In the national championship game, Ohio State attackman Austin Shanks scored the game's opening goal with 11:02 remaining in the first quarter. It was the first time the Terps trailed during the 2017 NCAA Tournament.

There were immediate questions about how Maryland would respond.

Junior attackman Tim Rotanz settled the anxiety when he tied the game five minutes later. From there, midfielder Connor Kelly gave Maryland its first lead, 3-2, with 59 seconds remaining in the first quarter, and the Terps never trailed again, putting together another complete performance.

Maryland held Ohio State (16-4) to 25 shots. When the Buckeyes managed to get an open look on goal, junior Dan Morris stepped up and made 11 saves.

"They've had an incredible year," Ohio State head coach Nick Myers said of Maryland. "And Coach Tillman and his staff, I think our men would say they certainly brought out the best in us. They've got a great group of men, and I know that they've been here a couple times, and just, again, genuinely happy for them and their achievement."

Maryland senior attackman Colin Heacock remembers looking up in the stands and seeing dozens of former players who had made the trip to support the Terps. There was a sense of pride -- and responsibility -- not to let them down.

"We saw a lot of alums," Heacock said. "Coming in here as freshmen, a lot of those older guys helped us and made us comfortable. So kind of what they started. It felt great just to finish it and share that moment with them and just for all the fans out there."

After the championship, senior attackman Matt Rambo became Maryland's first male recipient of the Tewaaraton Award, college lacrosse's equivalent to football's Heisman Trophy. He is part of a talented group of players Tillman must replace next season.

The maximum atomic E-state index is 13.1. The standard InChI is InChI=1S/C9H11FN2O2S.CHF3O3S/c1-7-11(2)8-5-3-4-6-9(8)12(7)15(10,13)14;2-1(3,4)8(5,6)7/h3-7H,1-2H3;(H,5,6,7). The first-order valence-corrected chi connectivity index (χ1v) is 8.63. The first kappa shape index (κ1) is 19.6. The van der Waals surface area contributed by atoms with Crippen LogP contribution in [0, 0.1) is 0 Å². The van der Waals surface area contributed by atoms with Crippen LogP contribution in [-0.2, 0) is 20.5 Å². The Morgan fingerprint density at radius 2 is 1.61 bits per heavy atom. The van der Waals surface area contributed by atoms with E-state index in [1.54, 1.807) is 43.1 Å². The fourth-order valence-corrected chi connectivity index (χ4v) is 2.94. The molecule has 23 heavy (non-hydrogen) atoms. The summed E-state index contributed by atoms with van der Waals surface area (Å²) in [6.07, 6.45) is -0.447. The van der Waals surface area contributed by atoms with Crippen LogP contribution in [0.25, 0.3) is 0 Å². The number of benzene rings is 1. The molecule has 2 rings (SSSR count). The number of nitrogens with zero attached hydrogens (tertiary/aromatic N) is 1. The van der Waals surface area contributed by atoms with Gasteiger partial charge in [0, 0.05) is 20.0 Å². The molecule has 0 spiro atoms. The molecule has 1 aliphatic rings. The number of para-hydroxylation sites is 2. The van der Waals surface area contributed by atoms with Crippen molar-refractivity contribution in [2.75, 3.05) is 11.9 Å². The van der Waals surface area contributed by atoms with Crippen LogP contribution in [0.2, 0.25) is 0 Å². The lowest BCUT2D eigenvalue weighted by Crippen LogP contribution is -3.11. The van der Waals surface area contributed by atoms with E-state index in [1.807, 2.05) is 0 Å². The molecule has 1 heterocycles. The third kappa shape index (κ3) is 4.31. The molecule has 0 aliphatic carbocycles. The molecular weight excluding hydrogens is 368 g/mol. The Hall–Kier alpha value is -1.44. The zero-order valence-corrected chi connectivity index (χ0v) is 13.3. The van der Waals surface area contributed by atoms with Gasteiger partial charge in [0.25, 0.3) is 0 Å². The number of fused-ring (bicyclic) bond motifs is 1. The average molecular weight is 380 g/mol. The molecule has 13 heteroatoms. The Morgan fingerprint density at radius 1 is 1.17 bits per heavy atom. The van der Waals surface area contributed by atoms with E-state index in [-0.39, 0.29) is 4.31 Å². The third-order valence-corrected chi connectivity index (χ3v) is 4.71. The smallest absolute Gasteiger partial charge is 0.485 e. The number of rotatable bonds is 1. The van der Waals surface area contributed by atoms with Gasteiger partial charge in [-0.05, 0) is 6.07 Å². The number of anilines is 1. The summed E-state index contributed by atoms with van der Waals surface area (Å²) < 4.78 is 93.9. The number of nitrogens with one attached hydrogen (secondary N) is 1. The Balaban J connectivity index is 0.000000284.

The Terps will lose their entire attack to graduation. Maryland also loses Muller and short-stick defensive midfielder Isaiah Davis-Allen, who was a first-team All-American this season.

Despite those departures, Maryland should still be a dangerous team with Kelly, Rotanz and Jared Bernhardt back in the midfield. Tillman is also adding four Under Armour High School All-Americans who could make an immediate impact. 

Duke was the last team to repeat as national champions in 2013-2014.

Tillman will begin putting together the pieces for a repeat in the fall. However, he has already etched his name as one of the greatest coaches in the history of Maryland lacrosse. The magnitude of that accomplishment is not lost on him.  

"This program means so much, and you are motivated to work hard because you know when you win it makes some people happy," Tillman said. "Obviously, when you win a championship, no one has to talk about it anymore. I kind of always felt like we were relevant. 

"We were getting there. We were close. It's not like we haven't been there. I understand you're defined sometimes by championships, but it's not like we weren't in the category. We've been at championship weekend, which means a lot. Certainly, you want to get it done. But for them not to have to worry about that here, I think it means a lot to a lot of people. Less to our kids because we've kind of focused on just not dealing with it."

Issue 234: June 2017